For years we in healthcare have heard via the QIT (Quality Improvement Team) processes (that incidentally go back to the 80’s) that we need to measure what we do and how we do it. Measure, analyze, report and change; the mantra of QIT. So it strikes me as somewhat strange that all of the sudden ‘data analysis to drive change’ and operations should be such a new thought.
I remember working in a hospital setting (one of the big chain hospitals) and going to QIT management “retreats.” The goal was to introduce the QIT methods to management and encourage change (revenue enhancement/cost reduction) through QIT processes. We developed teams and learned how to act as productive teams through games. These teams were tasked with processes to be measured, reported and analyzed. We followed a regimen of tasks that included what to measure, how to measure and how often to measure. Many were time studies of operations.
What is most important to remember is that it changed virtually nothing. It was an exercise we went through for about 6 months, but daily reality set in and everyone simply got too busy doing the same things the same way to take the time to measure any more. And leadership was distracted by HMOs that scared the life out of everyone. So QITs went by the wayside and we still talked the talk when together in groups or meetings, but no one had the time to walk the walk.
So now almost every healthcare article talks about big data, big data analysis, how healthcare can be improved by collecting analyzing and reporting on big data, it sounds vaguely like all the QIT hype.
I believe that the QIT process was proven to work if you worked it. The problem was real life got in the way. So how will big data processes work as real life continues to get in the way?
“The risk of providing evidence and metrics is that now you are being measured. And what if you don’t measure up? Once you discover which departments are carrying expensive variations, you can immediately repair them.” This quote was in a recent article singing the praises of measuring. On the surface you just want to shout “well, GLORY BE! THAT’S THE ANSWER!”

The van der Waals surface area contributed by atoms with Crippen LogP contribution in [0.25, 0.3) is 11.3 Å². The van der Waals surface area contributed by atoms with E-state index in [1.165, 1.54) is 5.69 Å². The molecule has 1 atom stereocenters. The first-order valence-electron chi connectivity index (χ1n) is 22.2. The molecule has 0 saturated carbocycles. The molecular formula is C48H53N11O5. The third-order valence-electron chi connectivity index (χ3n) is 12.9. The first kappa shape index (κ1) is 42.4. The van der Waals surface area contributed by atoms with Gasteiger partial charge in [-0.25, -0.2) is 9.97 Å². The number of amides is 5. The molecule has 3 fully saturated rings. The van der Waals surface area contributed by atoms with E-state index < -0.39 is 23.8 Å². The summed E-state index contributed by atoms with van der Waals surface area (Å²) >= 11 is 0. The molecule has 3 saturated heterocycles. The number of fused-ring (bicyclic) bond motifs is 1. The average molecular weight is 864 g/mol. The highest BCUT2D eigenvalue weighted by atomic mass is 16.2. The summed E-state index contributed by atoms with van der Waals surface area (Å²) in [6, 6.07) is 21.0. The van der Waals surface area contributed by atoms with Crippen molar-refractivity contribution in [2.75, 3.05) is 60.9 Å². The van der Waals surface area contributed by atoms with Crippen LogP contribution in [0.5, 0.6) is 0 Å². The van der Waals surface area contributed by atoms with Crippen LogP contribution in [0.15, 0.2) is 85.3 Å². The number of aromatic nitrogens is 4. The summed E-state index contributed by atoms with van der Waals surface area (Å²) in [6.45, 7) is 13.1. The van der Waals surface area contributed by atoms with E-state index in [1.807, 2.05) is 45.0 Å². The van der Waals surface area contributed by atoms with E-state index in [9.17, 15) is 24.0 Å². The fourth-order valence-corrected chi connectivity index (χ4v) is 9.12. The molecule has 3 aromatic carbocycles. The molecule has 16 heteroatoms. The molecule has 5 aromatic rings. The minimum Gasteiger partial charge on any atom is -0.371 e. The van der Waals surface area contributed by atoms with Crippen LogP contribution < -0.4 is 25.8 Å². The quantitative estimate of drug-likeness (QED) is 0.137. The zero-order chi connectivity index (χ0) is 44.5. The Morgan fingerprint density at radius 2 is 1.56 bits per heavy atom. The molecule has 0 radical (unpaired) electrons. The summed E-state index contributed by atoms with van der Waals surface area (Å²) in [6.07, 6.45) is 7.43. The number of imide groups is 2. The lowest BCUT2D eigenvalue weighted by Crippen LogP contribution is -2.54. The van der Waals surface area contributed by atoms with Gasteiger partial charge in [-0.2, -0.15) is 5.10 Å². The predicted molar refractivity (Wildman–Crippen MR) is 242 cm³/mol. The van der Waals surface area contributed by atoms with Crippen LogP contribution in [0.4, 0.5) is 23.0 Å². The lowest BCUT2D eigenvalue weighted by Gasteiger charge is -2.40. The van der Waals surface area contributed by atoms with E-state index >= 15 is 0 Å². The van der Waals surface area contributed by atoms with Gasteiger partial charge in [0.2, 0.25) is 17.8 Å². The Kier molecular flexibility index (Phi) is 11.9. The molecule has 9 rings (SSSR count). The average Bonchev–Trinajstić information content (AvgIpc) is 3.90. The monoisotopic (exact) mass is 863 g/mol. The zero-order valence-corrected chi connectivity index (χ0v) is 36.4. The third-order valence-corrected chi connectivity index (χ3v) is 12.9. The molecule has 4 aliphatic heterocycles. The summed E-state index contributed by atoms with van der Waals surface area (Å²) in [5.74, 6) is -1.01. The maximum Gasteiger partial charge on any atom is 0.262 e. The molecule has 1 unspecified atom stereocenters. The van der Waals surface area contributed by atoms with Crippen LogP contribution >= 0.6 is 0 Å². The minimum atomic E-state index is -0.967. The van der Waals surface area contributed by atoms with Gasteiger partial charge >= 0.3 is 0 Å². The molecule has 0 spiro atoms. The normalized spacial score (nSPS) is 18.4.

But how do you solve the real life problem getting in the way problem? Change management has always been about how do you sell the change. Isn’t it time for real life solutions to be applied to real life problems and, along with data analysis and measurements, you address how to keep it going while you are changing the fabric of healthcare? Here this scenario. The analysis shows that 2 people, instead of 6, can perform the tasks at hand Then real life (one called in sick, the other has sick kids at home and is not in a good mood and on the telephone every 15 minutes) suddenly takes the measurements out of the sterile environment they were extracted and places them right in the middle of a 35 bed surgical ward. How do we feel now?
Data analysis will help us conform to standards and save money, but let’s keep it real and balance the change decisions with real life. Otherwise, 30 years from now we will be talking about the newest thing to make real changes in healthcare and someone will remember the similarity to big data and remember that it went by the wayside because real life got in the way.